Definition admit {T: Type} : T. Admitted.
(** **** Exercise: 1 star (nandb) *)
(** Complete the definition of the following function, then make
sure that the [Example] assertions below each can be verified by
Coq. *)
(** This function should return [true] if either or both of
its inputs are [false]. *)
Definition nandb (b1:bool) (b2:bool) : bool :=
match b1, b2 with
| false, _ => true
| _, false => true
| _, _ => false
end.
Example test_nandb1: (nandb true false) = true.
Proof. simpl. reflexivity. Qed.
Example test_nandb2: (nandb false false) = true.
Proof. simpl. reflexivity. Qed.
Example test_nandb3: (nandb false true) = true.
Proof. simpl. reflexivity. Qed.
Example test_nandb4: (nandb true true) = false.
Proof. simpl. reflexivity. Qed.
(** **** Exercise: 1 star (andb3) *)
Definition andb (b1:bool) (b2:bool) : bool :=
match b1 with
| true => b2
| false => false
end.
Definition andb3 (b1:bool) (b2:bool) (b3:bool) : bool := andb b1 (andb b2 b3).
Example test_andb31: (andb3 true true true) = true.
Proof. simpl. reflexivity. Qed.
Example test_andb32: (andb3 false true true) = false.
Proof. simpl. reflexivity. Qed.
Example test_andb33: (andb3 true false true) = false.
Proof. simpl. reflexivity. Qed.
Example test_andb34: (andb3 true true false) = false.
Proof. simpl. reflexivity. Qed.
(** **** Exercise: 1 star (factorial) *)
(** Recall the standard factorial function:
<<
factorial(0) = 1
factorial(n) = n * factorial(n-1) (if n>0)
>>
Translate this into Coq. *)
Fixpoint factorial (n:nat) : nat :=
match n with
| 0 => 1
| S n' => (S n') * factorial n'
end.
Example test_factorial1: (factorial 3) = 6.
Proof. simpl. reflexivity. Qed.
Example test_factorial2: (factorial 5) = (mult 10 12).
Proof. simpl. reflexivity. Qed.
(** **** Exercise: 2 stars (blt_nat) *)
(** The [blt_nat] function tests [nat]ural numbers for [l]ess-[t]han,
yielding a [b]oolean.
Note: If you have trouble with the [simpl] tactic, try using
[compute], which is like [simpl] on steroids. However, there is a
simple, elegant solution for which [simpl] suffices.
*)
Fixpoint ble_nat (n m : nat) : bool :=
match n with
| O => true
| S n' =>
match m with
| O => false
| S m' => ble_nat n' m'
end
end.
Definition negb (b:bool) : bool :=
match b with
| true => false
| false => true
end.
Definition blt_nat (n m : nat) : bool := negb (ble_nat m n).
Example test_blt_nat1: (blt_nat 2 2) = false.
Proof. simpl. reflexivity. Qed.
Example test_blt_nat2: (blt_nat 2 4) = true.
Proof. simpl. reflexivity. Qed.
Example test_blt_nat3: (blt_nat 4 2) = false.
Proof. simpl. reflexivity. Qed.
(** **** Exercise: 1 star, optional (simpl_plus) *)
(** What will Coq print in response to this query? *)
(* Eval simpl in (forall n:nat, n + 0 = n). *)
(* R: exactly the original proposition, i.e, ∀n:nat, n + 0 = n. *)
(** What about this one? *)
(* Eval simpl in (forall n:nat, 0 + n = n). *)
(* R: ∀n:nat, n = n. *)
(** Explain the difference. [] *)
(* R: In the first case, Coq was NOT able to perform the simplification
* (beta reduction), because the function plus is defined using pattern
* matching on the FIRST argument. *)
(** **** Exercise: 1 star (plus_id_exercise) *)
(** Remove "[Admitted.]" and fill in the proof. *)
Theorem plus_id_exercise :
forall n m o : nat, n = m -> m = o -> n + m = m + o.
Proof.
intros n m o.
intros NM.
intros MO.
rewrite -> NM.
rewrite <- MO.
reflexivity.
Qed.
(** **** Exercise: 2 stars, recommended (mult_1_plus) *)
Theorem mult_1_plus:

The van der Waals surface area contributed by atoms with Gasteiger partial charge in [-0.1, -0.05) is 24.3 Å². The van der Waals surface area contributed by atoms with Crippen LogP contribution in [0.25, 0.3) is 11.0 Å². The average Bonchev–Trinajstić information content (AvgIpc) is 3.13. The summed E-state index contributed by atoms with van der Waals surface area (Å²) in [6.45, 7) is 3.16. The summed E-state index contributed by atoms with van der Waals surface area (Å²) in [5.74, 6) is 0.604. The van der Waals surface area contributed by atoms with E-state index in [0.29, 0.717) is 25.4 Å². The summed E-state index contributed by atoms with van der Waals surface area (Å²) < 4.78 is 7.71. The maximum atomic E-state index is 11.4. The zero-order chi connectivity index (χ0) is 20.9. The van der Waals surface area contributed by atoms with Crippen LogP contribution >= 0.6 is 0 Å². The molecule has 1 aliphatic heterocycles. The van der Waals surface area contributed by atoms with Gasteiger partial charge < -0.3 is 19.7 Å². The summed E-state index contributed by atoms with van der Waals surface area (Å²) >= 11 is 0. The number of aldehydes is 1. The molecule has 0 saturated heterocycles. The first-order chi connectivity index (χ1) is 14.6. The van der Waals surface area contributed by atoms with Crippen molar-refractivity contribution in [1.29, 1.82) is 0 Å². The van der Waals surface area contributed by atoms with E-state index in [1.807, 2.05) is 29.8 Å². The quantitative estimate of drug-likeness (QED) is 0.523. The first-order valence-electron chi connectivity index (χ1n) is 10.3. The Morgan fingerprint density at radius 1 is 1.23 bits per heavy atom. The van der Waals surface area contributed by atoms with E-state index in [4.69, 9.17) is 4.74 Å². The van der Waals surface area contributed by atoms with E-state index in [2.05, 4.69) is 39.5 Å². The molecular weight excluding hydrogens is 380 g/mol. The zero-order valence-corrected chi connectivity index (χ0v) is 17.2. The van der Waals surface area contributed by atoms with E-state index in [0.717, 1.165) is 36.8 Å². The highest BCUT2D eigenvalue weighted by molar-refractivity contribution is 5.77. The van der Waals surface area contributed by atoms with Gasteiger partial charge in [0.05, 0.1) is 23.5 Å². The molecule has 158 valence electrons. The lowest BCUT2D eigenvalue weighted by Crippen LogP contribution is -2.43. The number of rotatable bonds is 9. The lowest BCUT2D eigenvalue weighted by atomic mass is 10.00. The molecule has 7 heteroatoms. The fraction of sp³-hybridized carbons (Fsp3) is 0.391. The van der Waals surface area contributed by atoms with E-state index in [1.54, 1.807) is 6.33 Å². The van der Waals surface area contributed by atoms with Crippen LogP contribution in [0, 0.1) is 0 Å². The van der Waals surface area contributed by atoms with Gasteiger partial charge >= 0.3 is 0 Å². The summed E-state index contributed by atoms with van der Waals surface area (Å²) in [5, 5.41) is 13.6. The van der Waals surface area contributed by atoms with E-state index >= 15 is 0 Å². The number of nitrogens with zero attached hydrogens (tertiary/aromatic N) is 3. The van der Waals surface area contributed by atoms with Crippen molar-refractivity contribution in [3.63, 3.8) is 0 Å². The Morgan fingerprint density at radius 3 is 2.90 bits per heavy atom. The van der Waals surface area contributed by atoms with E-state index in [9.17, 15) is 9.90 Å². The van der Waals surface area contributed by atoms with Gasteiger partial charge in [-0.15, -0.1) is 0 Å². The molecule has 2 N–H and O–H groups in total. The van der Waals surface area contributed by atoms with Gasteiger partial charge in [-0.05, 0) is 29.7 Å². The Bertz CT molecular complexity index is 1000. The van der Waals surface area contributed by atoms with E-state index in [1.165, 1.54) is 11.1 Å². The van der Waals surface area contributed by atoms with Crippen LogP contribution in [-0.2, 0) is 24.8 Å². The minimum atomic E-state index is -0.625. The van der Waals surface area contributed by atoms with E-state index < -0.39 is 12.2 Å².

forall n m : nat, (1 + n) * m = m + (n * m).
Proof.
intros.
simpl.
reflexivity.
Qed.
(** [] *)
(** **** Exercise: 1 star (zero_nbeq_plus_1) *)
Fixpoint beq_nat (n m : nat) : bool :=
match n with
| O =>
match m with
| O => true
| S m' => false
end
| S n' =>
match m with
| O => false
| S m' => beq_nat n' m'
end
end.
Theorem zero_nbeq_plus_1:
forall n : nat, beq_nat 0 (n + 1) = false.
Proof.
destruct n; reflexivity.
Qed.
Require String. Open Scope string_scope.
Ltac move_to_top x :=
match reverse goal with
| H : _ |- _ => try move x after H
end.
Tactic Notation "assert_eq" ident(x) constr(v) :=
let H := fresh in
assert (x = v) as H by reflexivity;
clear H.
Tactic Notation "Case_aux" ident(x) constr(name) :=
first [
set (x := name); move_to_top x
| assert_eq x name; move_to_top x
| fail 1 "because we are working on a different case" ].
Tactic Notation "Case" constr(name) := Case_aux Case name.
Tactic Notation "SCase" constr(name) := Case_aux SCase name.
Tactic Notation "SSCase" constr(name) := Case_aux SSCase name.
Tactic Notation "SSSCase" constr(name) := Case_aux SSSCase name.
Tactic Notation "SSSSCase" constr(name) := Case_aux SSSSCase name.
Tactic Notation "SSSSSCase" constr(name) := Case_aux SSSSSCase name.
Tactic Notation "SSSSSSCase" constr(name) := Case_aux SSSSSSCase name.
Tactic Notation "SSSSSSSCase" constr(name) := Case_aux SSSSSSSCase name.
(** **** Exercise: 2 stars (andb_true_elim2) *)
(** Prove [andb_true_elim2], marking cases (and subcases) when
you use [destruct]. *)
Theorem andb_true_elim2 :
forall b c : bool, andb b c = true -> c = true.
Proof.
intros b c.
destruct b.
Case "b = true".
tauto.
Case "b = false".
destruct c; tauto.
Qed.
(** **** Exercise: 2 stars, recommended (basic_induction) *)
Theorem mult_0_r :
forall n:nat, n * 0 = 0.
Proof.
intros n.
induction n.
Case "base n".
reflexivity.
Case "inductive n".
simpl.
rewrite -> IHn.
reflexivity.
Qed.
Theorem plus_n_Sm :
forall n m : nat, S (n + m) = n + (S m).
Proof.
intros n m.
induction n.
Case "base n".
reflexivity.
Case "inductive n".
simpl.
rewrite IHn.
reflexivity.
Qed.
Theorem plus_0_ident:
forall n:nat, n + 0 = n.
Proof.
induction n.
Case "base n".
reflexivity.
Case "inductive n".
simpl.
rewrite -> IHn.
reflexivity.
Qed.
Theorem plus_comm :
forall n m : nat, n + m = m + n.
Proof.
intros n m.
induction m.
Case "base m".
simpl.
rewrite -> plus_0_ident.
reflexivity.
Case "inductive m".
simpl.
rewrite <- plus_n_Sm.
rewrite -> IHm.
reflexivity.
Qed.
(** **** Exercise: 2 stars (double_plus) *)
Fixpoint double (n:nat) :=
match n with
| O => O
| S n' => S (S (double n'))
end.
Lemma double_plus :
forall n, double n = n + n .
Proof.
intros n.
induction n.
Case "base n".
reflexivity.
Case "inductive n".
simpl.
rewrite -> IHn.
rewrite plus_n_Sm.
reflexivity.
Qed.
(** [] *)
(** **** Exercise: 1 star, optional (beq_nat_refl) *)
Theorem beq_nat_refl :
forall n : nat, true = beq_nat n n.
Proof.
intros n.
induction n.
Case "base n".
reflexivity.
Case "inductive n".
simpl.
rewrite <- IHn.
reflexivity.
Qed.
(** **** Exercise: 4 stars, recommended (mult_comm) *)